Culture

Arts

Losing things means discovery for others— London

Preface

Barry Kirk was born in Kent in 1933. In the 1950s he headed to London to attend the Royal College of Art.

Barry Kirk, Royal College of Art

10 June 2012

Barry Kirk was born in Kent in 1933. In the 1950s he headed to London to attend the Royal College of Art. This was the time of the so-called kitchen sink dramas – the books, films and art that reflected the tough domestic lives of British people at that time. John Osborne’s play Look Back in Anger, performed at the Royal Court Theatre in 1956, is now regarded as the pinnacle of this grey-world genre.

Kirk, perhaps unwittingly, was telling a similar story but with prints. He made etchings of men dressed in heavy overcoats and flat caps in the rain, of gas works and chilly tube stations, of kids on street corners and youths trying to look menacing. He continued to make the prints into the 1960s. One day he took a pile of them to a London framers. But he never went back to collect them – he realised that he couldn’t afford to get them framed.

If this was a film, kitchen sink or not, this is the point where the pages fly off the calendar as days, months, years and decades pass. Then the wind stops and some 50 years have been blown away. Emma Mason who runs a gallery selling British prints from a simple one-room shop in the English seaside town of Eastbourne (nice enough in the summer, a little bleak in the winter) is contacted by a man who is reorganising a framing shop that’s been in his family for years. He’s found a pile of prints – scenes mainly of London – that seem to be by a Barry Kirk and, he wonders, if she’d like them. And it turns out she would.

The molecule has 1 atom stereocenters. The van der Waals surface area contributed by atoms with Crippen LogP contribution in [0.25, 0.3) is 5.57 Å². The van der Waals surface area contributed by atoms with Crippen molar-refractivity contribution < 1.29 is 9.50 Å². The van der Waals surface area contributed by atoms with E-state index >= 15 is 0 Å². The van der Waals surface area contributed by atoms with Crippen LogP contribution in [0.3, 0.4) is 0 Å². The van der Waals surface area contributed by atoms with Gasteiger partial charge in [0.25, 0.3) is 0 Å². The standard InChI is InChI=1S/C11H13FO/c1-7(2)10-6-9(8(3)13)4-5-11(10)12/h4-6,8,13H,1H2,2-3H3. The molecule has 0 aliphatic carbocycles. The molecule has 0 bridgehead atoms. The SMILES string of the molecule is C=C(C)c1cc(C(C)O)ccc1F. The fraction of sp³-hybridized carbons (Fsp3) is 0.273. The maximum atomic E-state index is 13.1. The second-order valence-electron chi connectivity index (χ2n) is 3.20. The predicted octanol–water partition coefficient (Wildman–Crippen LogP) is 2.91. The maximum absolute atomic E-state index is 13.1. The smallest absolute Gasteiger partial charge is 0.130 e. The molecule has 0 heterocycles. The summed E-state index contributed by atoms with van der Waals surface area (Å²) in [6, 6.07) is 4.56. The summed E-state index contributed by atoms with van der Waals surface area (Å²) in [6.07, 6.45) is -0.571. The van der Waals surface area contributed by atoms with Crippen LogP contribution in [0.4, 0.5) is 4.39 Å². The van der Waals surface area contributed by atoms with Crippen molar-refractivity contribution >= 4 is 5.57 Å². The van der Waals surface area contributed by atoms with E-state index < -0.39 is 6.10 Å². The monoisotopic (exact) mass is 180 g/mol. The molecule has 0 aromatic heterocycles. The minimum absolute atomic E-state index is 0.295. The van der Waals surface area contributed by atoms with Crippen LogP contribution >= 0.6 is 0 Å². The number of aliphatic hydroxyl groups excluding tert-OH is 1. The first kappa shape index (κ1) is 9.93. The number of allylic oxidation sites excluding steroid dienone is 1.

Mason looks through the pictures including a woman frying eggs and an old woman in a park and she wonders about this Barry. A few clicks and she has him: 79, he’s still painting, and well, but the pictures are now oils and the hunched figures have been replaced by hostas and meadow grasses.

A few weeks ago I went to Eastbourne for a show, delayed 50 years, of Kirk’s early work and I met the man – and his wife, the woman who had been frying those eggs back in the 1960s. Kirk was jolly and having the time of his life talking people through the pictures – he’d had another stash under the bed that added to the array. The works looked of their time and were great.

Yet what was so appealing was that something forgotten and lost was found and reunited with its maker. And it made me feel that losing things shouldn’t be a worry.

Recently I headed to the foreshore of the Thames for a Monocle story and as I crunched along the banks at low tide I realised that I was walking over everything from 17th century discarded oyster shells to 16th century roof tiles. All around me were metal detector folk looking for proper riches that had fallen out of boatmen’s pockets or been dropped by drunken bridge crossers. They were all delighted that people are so good at losing stuff.

We like the fact that people lose things. Just ask any archaeologist. It may be a rip-your-hair-out moment when you leave that heirloom in the back of a cab but, oh, when you are reunited it will be front-page news. And when your family stumbles across granny’s old photo album in a junk shop, they’ll be cock-a-hoop.

So next time when you lose something or forget for years about that suit in the dry cleaners, just smile and wish it a happy journey and wonder if one day it will come back to you without you having to do any more than answer the phone.

Monocle 24

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